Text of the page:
Thomas Frampton studies criminal law and constitutional criminal procedure with a focus on how legal actors, institutions and doctrines have responded, or failed to respond, to the dramatic expansion of the carceral state. He is interested in the intersections of criminal law, racial inequality and social hierarchies. His research draws on his background in American studies and his experiences as a public defender in Louisiana to provide a better understanding of contemporary legal practices and policies within the historical context of racial and economic inequality in the United States.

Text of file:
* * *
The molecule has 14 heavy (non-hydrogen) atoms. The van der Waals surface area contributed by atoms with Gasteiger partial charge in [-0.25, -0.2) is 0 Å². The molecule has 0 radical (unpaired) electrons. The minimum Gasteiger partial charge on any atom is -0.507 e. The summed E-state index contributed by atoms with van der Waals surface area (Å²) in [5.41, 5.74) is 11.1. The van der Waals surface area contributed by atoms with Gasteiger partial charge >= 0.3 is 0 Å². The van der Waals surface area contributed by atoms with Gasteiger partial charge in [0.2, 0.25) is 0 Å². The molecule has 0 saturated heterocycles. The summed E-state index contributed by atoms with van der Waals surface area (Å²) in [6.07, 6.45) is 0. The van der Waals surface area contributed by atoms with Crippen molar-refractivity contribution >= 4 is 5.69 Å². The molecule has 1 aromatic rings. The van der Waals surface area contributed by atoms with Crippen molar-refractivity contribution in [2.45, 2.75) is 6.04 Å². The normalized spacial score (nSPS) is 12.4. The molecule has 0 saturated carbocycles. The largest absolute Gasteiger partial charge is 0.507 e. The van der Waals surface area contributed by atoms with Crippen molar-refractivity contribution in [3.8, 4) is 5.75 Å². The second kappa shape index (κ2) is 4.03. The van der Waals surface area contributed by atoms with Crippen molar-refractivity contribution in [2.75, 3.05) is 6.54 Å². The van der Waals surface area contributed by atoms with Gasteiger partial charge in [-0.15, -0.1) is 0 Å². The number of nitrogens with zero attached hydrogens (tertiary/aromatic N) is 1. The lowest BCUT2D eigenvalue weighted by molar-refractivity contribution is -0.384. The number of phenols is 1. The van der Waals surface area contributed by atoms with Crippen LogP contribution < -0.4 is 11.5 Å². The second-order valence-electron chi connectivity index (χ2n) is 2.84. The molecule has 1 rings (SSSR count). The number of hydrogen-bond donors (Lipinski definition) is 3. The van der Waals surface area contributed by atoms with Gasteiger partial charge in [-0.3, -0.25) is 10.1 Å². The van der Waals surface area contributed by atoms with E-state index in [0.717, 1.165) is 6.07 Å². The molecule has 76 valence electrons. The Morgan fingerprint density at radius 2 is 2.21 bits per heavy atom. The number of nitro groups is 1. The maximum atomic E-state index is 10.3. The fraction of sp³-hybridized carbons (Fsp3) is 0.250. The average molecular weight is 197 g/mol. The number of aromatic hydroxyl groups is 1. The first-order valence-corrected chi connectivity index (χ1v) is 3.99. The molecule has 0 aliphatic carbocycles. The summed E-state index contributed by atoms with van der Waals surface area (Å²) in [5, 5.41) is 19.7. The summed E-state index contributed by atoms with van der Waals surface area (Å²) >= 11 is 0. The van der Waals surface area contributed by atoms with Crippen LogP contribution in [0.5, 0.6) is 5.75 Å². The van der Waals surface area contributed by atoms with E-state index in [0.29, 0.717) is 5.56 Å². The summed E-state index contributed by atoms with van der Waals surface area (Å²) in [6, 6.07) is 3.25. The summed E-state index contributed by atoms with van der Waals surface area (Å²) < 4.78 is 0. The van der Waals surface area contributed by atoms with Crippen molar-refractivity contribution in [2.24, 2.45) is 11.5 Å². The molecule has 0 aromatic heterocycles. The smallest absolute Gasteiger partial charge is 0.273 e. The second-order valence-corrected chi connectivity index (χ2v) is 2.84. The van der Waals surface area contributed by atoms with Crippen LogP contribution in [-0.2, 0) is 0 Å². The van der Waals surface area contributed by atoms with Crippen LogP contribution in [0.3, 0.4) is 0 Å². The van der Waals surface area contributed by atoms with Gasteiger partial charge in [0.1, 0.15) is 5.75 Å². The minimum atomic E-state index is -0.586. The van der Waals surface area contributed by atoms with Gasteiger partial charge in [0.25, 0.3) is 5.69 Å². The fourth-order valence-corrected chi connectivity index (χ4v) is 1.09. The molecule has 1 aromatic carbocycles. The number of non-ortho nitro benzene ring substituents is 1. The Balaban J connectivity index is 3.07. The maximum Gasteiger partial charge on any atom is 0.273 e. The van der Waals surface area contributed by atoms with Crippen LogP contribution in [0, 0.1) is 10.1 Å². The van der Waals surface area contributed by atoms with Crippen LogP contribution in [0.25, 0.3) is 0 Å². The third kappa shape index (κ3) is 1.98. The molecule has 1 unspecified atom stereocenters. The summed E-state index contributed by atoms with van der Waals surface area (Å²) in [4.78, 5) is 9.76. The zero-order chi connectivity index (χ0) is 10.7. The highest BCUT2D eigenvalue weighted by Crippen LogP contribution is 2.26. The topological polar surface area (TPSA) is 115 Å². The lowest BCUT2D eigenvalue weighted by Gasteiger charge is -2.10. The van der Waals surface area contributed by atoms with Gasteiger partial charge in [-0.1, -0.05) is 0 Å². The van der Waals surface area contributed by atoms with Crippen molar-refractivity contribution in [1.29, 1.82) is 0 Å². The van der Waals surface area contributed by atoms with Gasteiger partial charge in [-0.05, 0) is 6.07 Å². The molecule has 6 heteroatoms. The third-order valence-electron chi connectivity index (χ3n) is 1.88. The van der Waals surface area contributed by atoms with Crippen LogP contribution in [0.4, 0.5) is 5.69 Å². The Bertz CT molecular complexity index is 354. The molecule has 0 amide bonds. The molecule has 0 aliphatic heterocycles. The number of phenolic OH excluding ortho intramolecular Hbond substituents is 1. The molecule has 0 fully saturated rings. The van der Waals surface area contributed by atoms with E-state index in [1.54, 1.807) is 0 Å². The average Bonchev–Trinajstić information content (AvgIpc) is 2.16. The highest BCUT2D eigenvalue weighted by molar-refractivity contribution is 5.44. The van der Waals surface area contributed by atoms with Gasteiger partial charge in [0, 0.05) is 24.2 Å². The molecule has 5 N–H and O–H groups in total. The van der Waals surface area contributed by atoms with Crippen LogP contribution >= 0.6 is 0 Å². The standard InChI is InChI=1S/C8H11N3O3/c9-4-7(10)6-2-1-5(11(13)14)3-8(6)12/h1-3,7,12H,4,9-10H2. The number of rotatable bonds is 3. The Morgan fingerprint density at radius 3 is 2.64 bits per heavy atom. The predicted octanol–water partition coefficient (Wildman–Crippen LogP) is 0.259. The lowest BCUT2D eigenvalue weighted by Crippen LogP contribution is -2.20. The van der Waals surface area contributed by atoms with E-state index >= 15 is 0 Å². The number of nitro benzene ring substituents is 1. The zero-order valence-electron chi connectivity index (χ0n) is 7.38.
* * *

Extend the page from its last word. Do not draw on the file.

Before coming to UVA Law, Frampton was a Climenko Fellow at Harvard Law School, where he taught Legal Research & Writing. Prior to that, he worked for several years with the Orleans Public Defenders, where he served as a staff attorney in the Trial and Special Litigation divisions. He clerked for Judge Jack B. Weinstein of the Eastern District of New York and Judge Diane P. Wood of the U.S. Court of Appeals for the Seventh Circuit. Frampton is a graduate of Berkeley Law and Yale University.